Don't mention legacies to Baby Boomers to secure future bequests, say DMS

Older man smiling with grand-daughter on his shoulders. Photo: DMS

Today’s Baby Boomers who are writing wills are more concerned with providing for their children than including charitable bequests. However, they are keen to make such gifts in due course.
These are the findings of research into the over 50s and their attitudes to legacy giving by fundraising and direct marketing agency DMS. The agency concludes that charities need to engage with Baby Boomers on a non-legacy level to secure any future will bequests.
Focus-group research in April at DMS’ offices with a panel of Baby Boomer donors revealed that today’s Baby Boomers are concerned about the strains that modern living is having on younger generations, especially on their children whom are struggling with big mortgages and student debt.
On the other hand, Baby Boomers are positively open to legacy giving in the future, but Wills they are making right now are prioritising their children who they foresee to be struggling. They will consider supporting charities once their immediate family is self-sufficient and financially independent.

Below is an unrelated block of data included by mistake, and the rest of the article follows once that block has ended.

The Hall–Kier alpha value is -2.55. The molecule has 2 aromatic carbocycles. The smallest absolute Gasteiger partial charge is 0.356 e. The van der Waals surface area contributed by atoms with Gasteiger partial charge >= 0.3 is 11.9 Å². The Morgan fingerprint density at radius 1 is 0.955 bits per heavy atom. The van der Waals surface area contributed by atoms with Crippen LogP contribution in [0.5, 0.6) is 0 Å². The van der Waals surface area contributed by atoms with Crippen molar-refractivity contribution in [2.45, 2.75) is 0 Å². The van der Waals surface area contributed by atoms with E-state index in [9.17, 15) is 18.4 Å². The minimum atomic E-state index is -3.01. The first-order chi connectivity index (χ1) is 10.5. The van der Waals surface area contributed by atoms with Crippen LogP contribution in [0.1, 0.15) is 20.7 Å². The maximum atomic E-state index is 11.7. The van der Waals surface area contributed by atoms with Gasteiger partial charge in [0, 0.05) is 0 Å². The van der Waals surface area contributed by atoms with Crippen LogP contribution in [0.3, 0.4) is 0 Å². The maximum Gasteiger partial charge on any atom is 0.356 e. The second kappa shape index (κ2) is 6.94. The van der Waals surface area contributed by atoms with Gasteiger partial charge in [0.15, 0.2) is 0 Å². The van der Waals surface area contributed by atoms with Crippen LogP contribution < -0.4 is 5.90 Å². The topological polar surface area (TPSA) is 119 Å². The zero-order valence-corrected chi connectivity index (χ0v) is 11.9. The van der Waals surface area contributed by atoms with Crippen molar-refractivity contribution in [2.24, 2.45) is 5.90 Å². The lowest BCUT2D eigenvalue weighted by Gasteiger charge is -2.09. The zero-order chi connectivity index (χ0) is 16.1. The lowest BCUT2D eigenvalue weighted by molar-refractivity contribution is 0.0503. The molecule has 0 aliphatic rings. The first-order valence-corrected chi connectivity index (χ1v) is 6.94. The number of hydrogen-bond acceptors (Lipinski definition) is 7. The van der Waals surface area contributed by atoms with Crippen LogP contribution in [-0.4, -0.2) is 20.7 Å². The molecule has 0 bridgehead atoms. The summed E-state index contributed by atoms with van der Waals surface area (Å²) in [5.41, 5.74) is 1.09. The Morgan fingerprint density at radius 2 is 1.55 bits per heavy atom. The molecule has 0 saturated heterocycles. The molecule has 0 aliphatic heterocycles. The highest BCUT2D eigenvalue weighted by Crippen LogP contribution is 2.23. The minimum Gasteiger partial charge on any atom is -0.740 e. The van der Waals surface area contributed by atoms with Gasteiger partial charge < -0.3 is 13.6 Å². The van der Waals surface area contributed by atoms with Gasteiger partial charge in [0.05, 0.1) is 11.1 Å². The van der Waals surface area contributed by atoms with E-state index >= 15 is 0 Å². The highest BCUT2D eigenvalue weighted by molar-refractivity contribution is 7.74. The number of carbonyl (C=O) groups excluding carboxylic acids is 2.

Helen Prince, Creative Planner at DMS, said: “The post boomer cohort is the first generation that is likely to be less affluent than their parents are, and parents recognise this. This however, does not mean that the Baby Boomers are not charitable to legacy causes, but it does put an unknown timeframe on when a charity will be considered for legacy giving.”
So, as well as engaging the baby boomer group by sowing the seeds now, the agency recommends that charities focus much more on targeting for legacies as the Boomer generation hit their 70s, by which time direct families will have much more of their own wealth.
The one group of Baby Boomers who are worth communicating with right now about legacies are those who are childless, as “these make the ideal immediate prospects for legacy giving”.